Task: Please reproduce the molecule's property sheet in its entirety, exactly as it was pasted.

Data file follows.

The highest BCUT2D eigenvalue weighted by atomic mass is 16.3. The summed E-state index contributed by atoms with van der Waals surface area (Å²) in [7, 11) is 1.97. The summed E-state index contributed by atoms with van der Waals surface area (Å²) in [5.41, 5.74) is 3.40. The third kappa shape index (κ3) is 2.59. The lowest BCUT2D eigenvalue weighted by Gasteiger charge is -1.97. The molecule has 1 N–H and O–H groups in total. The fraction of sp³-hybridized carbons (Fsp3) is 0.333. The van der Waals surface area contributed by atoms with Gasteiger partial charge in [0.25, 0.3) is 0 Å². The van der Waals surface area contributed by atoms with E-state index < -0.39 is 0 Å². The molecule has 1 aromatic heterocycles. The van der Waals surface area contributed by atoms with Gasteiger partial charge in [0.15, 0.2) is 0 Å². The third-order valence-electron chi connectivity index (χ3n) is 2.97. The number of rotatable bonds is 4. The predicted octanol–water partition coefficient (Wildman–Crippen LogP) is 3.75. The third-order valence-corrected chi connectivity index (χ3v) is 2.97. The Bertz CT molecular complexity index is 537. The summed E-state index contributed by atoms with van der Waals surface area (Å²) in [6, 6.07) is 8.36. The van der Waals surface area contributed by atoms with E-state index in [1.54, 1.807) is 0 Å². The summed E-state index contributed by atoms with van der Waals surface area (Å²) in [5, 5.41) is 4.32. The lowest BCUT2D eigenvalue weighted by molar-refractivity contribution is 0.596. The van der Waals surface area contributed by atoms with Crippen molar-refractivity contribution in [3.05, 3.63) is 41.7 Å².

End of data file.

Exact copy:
The highest BCUT2D eigenvalue weighted by atomic mass is 16.3. The summed E-state index contributed by atoms with van der Waals surface area (Å²) in [7, 11) is 1.97. The summed E-state index contributed by atoms with van der Waals surface area (Å²) in [5.41, 5.74) is 3.40. The third kappa shape index (κ3) is 2.59. The lowest BCUT2D eigenvalue weighted by Gasteiger charge is -1.97. The molecule has 1 N–H and O–H groups in total. The fraction of sp³-hybridized carbons (Fsp3) is 0.333. The van der Waals surface area contributed by atoms with Gasteiger partial charge in [0.25, 0.3) is 0 Å². The van der Waals surface area contributed by atoms with E-state index < -0.39 is 0 Å². The molecule has 1 aromatic heterocycles. The van der Waals surface area contributed by atoms with Gasteiger partial charge in [0.15, 0.2) is 0 Å². The third-order valence-electron chi connectivity index (χ3n) is 2.97. The number of rotatable bonds is 4. The predicted octanol–water partition coefficient (Wildman–Crippen LogP) is 3.75. The third-order valence-corrected chi connectivity index (χ3v) is 2.97. The Bertz CT molecular complexity index is 537. The summed E-state index contributed by atoms with van der Waals surface area (Å²) in [6, 6.07) is 8.36. The van der Waals surface area contributed by atoms with E-state index in [1.54, 1.807) is 0 Å². The summed E-state index contributed by atoms with van der Waals surface area (Å²) in [5, 5.41) is 4.32. The lowest BCUT2D eigenvalue weighted by molar-refractivity contribution is 0.596. The van der Waals surface area contributed by atoms with Crippen molar-refractivity contribution in [3.05, 3.63) is 41.7 Å².